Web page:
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Old 04-26-2015, 03:32 AM   #1
nick2ny OP
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Got my dream bike (1998 R1), but I'm not learning anything. Sell?

Howdy- would love to hear your opinions about when it's time to sell a bike.

Two or three years ago I got my long-time dream bike--A stock 1998 Yamaha R1...I love to think about it, but when I ride it, it's just too much (at least for the police climate--with no police, it would be sweet).



Until then, I'd owned a VF700F Interceptor, two Honda Hobbits, a CB550, a KLR, a TW200, a Ducati 900SS, and a Honda Cub.

All the other bikes were in average to poor shape, but this R1 is absolutely excellent. When I bought it it had 3700 miles and the original tires... I changed all the fluids, put on a new set of pads, a fresh set of tires, and set off.

It is sooo fast, and the fuelling is awesome. It's just if I ask myself the question--

What's the fastest bike I can afford?

It's a different answer from

What's the most fun bike I can afford?

Or

What bike can I learn the most on?


Seems like the answer to the first question is R1, and the answer to the second and third are KTM supermoto.

The R1 now has 5100 miles on it, but I feel like one of those guys who buys a ferrari and the only thing he gets out of it is "wow! this is fast."

I used to watch this video over and over, but it's from a different era, and those dudes are much better than I am:



It's tough though because it's in basically perfect condition, and I figure it'll be hard to find another one like it. It was my dream bike when it came out, and now I finally have it...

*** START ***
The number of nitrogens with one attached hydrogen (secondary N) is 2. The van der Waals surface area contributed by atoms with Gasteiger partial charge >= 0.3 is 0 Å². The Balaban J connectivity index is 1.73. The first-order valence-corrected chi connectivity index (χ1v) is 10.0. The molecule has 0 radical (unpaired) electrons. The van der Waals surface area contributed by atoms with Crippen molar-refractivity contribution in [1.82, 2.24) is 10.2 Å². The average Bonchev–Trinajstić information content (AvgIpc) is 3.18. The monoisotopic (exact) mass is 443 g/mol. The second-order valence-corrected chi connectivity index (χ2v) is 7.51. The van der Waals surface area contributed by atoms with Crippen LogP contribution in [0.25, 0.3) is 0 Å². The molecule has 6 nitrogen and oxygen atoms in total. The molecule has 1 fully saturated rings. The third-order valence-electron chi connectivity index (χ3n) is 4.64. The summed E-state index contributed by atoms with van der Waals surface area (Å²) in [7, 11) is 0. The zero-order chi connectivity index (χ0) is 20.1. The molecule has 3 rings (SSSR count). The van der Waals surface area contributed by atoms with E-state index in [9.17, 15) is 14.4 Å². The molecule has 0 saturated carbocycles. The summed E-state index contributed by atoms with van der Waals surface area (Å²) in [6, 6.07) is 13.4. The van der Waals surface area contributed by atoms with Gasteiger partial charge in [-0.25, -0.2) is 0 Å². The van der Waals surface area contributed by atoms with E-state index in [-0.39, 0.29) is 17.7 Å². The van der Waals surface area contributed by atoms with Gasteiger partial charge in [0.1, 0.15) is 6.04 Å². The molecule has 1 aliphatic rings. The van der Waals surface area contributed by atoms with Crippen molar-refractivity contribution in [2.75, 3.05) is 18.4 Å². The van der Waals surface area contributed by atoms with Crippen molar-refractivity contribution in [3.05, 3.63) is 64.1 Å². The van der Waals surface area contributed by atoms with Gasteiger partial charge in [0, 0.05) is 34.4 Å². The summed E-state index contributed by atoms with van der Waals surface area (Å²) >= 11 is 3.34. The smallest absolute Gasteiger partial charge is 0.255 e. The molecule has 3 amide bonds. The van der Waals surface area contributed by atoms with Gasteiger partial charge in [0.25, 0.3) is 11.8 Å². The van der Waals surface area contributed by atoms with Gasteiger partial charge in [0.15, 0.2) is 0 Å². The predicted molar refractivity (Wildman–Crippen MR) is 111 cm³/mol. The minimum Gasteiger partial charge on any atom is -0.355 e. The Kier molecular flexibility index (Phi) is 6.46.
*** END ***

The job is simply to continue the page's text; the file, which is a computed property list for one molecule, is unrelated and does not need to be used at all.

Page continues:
Ooof! Have you guys ever been in this situation before--gotten a bike and it just didn't fit your lifestyle etc.?
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Old 04-26-2015, 03:55 AM   #2
Michaelrm69
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Been there; sell it, buy something new/new to you. It's just a bike and once you find your dream bike you are supposed to start lusting after something another bike, as it gives you the opportunity to buy a new bike!
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Old 04-26-2015, 04:36 AM   #3
Dauntless
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If you take it to the track, you will go fast, have fun, and learn on it. Have you ever participated in a track event?
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Old 04-26-2015, 04:48 AM   #4
Dave.0
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Quote:
Originally Posted by Dauntless View Post
If you take it to the track, you will go fast, have fun, and learn on it. Have you ever participated in a track event?

^^^^ this -- those bike don't make any sense ridden at 4/10, but they really come alive and the track and that body position actually starts to make sense
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Old 04-26-2015, 04:49 AM   #5
steiny
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Keep it , Do a couple trackdays with it and you will be a better rider .

Beware.... the track is very addicting , I have done 5 so far and love them .